The expression nesav libo in Rashi’s commentary alludes to Moses’ initiative in breaking the tablets in order for the Children of Israel to be called reshith, as well as to increase their Torah study and teshuvah. That is how they earned Yom Kippur, a day in which their sins can be forgiven and they can elevate themselves. At the end of the Days of Awe, when we finish reading the book of Deuteronomy, we deal with the breaking of the tablets, an incident which enabled the Children of Israel to bear the name reshith, as at the beginning of the Torah (Bereshith bara).
The Gemara cites the statement of Rabbi Joseph: “But for the influence of this day, how many Josephs would there be in the market place?” (Pesachim 68b). A great number are not influenced by it, and hence they fail to augment their Torah study. They bear the name of Joseph only, not Rabbi or Rav Joseph. Only a person who is constantly augmenting his Torah study (Taanith 31a), one who is growing in strength from day to day, is called Rabbi or Rav by Heaven. This is notably demonstrated by the case of Elazar ben Durdaya, who underwent a complete and sincere repentance, one from the depths of his heart, after having committed a very grave sin (Avodah Zarah 17a). A person who considers the Torah as being constantly new (Pesikta Zutah, Va’etchanan 6:6) fills himself with the fear of Heaven and succeeds in his Torah studies. He proposes many novel Torah interpretations and infuses himself with the holiness of the very day in which the Torah was given. Such was the case of Rabbi Joseph, who organized a feast on that occasion.
This intensification in the service of Hashem follows a person even after death. For example, if he taught a person to abide by Hashem’s will, he will then have a share in his deeds. Such was the case with Adam, who bestowed 70 years of his life to King David (Zohar I:55b,168a). Now the Zohar teaches that it was Abraham, Jacob and Joseph who gave these years to David. Therefore we must ask what became of the years that Adam gave up.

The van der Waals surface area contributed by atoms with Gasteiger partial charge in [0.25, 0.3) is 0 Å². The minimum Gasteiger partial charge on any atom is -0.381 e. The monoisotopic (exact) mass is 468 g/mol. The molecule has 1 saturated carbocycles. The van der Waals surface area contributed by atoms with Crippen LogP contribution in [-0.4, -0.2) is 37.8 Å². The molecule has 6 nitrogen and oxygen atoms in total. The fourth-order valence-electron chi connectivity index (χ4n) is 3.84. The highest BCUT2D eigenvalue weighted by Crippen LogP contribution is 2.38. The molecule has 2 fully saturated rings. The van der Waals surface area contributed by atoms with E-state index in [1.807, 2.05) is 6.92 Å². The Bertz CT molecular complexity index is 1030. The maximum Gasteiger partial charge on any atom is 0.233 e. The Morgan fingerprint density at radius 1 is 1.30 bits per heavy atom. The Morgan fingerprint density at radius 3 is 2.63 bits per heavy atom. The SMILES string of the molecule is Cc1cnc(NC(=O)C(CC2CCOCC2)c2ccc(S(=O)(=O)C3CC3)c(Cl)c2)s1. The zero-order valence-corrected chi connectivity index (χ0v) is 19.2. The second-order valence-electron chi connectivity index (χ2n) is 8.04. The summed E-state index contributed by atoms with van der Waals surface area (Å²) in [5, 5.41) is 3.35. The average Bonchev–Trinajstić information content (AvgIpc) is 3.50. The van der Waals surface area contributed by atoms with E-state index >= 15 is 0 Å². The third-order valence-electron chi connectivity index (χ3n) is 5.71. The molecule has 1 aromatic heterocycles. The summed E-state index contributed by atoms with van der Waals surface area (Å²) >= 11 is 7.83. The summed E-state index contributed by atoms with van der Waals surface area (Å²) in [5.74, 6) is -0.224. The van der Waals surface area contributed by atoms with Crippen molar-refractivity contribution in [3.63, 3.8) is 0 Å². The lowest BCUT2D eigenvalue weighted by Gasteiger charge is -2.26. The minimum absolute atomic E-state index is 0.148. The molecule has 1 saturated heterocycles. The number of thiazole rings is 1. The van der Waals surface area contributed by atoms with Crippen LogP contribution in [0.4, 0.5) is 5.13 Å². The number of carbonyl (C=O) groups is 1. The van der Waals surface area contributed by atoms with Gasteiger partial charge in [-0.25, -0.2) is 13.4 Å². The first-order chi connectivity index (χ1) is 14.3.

The answer is that Adam repented after having given the 70 years of his life to King David, and he asked G-d to restore them to him. Although King David did not receive them, they were not returned to Adam. This is because it is forbidden for a person who has progressed spiritually to lower himself and regret his progress, for in that case he is liable to lose everything. With regards to Adam, if G-d had granted these years to David, Adam would have been spiritually elevated with every mitzvah that David performed. Nevertheless, G-d deprives no creature of his reward (Bava Kama 38b; Nazir 23b), and therefore Adam received the reward of his goodwill beforehand. What was this reward?Commenting on the verse, “Now David was old, advanced in days” (I Kings 1:1), the Chida asks in Nahal Sorek why the text describes King David as being old and ba bayamim (“advanced in days”). After all, David was only 70 years old at the time. The Chida explains that he was loaded with the days of Adam, who had lived 1,000 years. In fact the last letters in the expression ba bayamim (“advanced in days”) form the name Adam. King David’s reward was therefore to have completed the years of Adam. In reality David’s age was composed of the years he had received from Abraham, Jacob, and Joseph, as we mentioned earlier. Why did Isaac not bestow any of his years to David? It was because he personified the perfect burnt-offering (Bereshith Rabba 64:3), and his entire life was devoted to Hashem. This teaches us that augmenting one’s Torah study increases a person’s merit in this world and in the World to Come